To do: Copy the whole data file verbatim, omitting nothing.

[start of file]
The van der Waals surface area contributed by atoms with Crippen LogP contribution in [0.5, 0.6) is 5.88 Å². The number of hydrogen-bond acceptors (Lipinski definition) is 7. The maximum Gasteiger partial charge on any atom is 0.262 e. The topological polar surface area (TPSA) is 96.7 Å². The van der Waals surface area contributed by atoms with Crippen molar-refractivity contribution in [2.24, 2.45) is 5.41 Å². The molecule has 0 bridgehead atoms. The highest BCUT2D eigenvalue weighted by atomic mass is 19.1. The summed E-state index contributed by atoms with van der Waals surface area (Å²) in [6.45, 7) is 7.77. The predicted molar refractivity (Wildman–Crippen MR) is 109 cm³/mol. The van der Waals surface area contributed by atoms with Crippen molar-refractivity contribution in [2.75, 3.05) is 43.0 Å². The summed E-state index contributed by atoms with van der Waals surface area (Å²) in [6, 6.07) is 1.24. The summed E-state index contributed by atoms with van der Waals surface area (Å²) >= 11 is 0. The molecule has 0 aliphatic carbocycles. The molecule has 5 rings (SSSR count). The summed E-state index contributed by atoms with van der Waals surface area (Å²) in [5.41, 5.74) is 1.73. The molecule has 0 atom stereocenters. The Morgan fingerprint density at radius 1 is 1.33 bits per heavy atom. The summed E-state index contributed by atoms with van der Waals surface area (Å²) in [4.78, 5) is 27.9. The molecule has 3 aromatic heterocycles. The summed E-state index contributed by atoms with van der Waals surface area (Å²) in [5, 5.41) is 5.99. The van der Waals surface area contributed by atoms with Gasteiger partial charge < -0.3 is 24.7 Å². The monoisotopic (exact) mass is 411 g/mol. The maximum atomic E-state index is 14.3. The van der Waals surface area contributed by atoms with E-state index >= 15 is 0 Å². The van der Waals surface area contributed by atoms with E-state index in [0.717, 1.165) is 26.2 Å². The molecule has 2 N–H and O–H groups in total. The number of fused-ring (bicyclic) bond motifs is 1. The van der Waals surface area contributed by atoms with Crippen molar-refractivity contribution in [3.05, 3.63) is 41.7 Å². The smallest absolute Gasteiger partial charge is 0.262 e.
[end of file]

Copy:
The van der Waals surface area contributed by atoms with Crippen LogP contribution in [0.5, 0.6) is 5.88 Å². The number of hydrogen-bond acceptors (Lipinski definition) is 7. The maximum Gasteiger partial charge on any atom is 0.262 e. The topological polar surface area (TPSA) is 96.7 Å². The van der Waals surface area contributed by atoms with Crippen molar-refractivity contribution in [2.24, 2.45) is 5.41 Å². The molecule has 0 bridgehead atoms. The highest BCUT2D eigenvalue weighted by atomic mass is 19.1. The summed E-state index contributed by atoms with van der Waals surface area (Å²) in [6.45, 7) is 7.77. The predicted molar refractivity (Wildman–Crippen MR) is 109 cm³/mol. The van der Waals surface area contributed by atoms with Crippen molar-refractivity contribution in [2.75, 3.05) is 43.0 Å². The summed E-state index contributed by atoms with van der Waals surface area (Å²) in [6, 6.07) is 1.24. The summed E-state index contributed by atoms with van der Waals surface area (Å²) >= 11 is 0. The molecule has 0 aliphatic carbocycles. The molecule has 5 rings (SSSR count). The summed E-state index contributed by atoms with van der Waals surface area (Å²) in [5.41, 5.74) is 1.73. The molecule has 0 atom stereocenters. The Morgan fingerprint density at radius 1 is 1.33 bits per heavy atom. The summed E-state index contributed by atoms with van der Waals surface area (Å²) in [4.78, 5) is 27.9. The molecule has 3 aromatic heterocycles. The summed E-state index contributed by atoms with van der Waals surface area (Å²) in [5, 5.41) is 5.99. The van der Waals surface area contributed by atoms with Gasteiger partial charge < -0.3 is 24.7 Å². The monoisotopic (exact) mass is 411 g/mol. The maximum atomic E-state index is 14.3. The van der Waals surface area contributed by atoms with E-state index >= 15 is 0 Å². The van der Waals surface area contributed by atoms with E-state index in [0.717, 1.165) is 26.2 Å². The molecule has 2 N–H and O–H groups in total. The number of fused-ring (bicyclic) bond motifs is 1. The van der Waals surface area contributed by atoms with Crippen molar-refractivity contribution in [3.05, 3.63) is 41.7 Å². The smallest absolute Gasteiger partial charge is 0.262 e.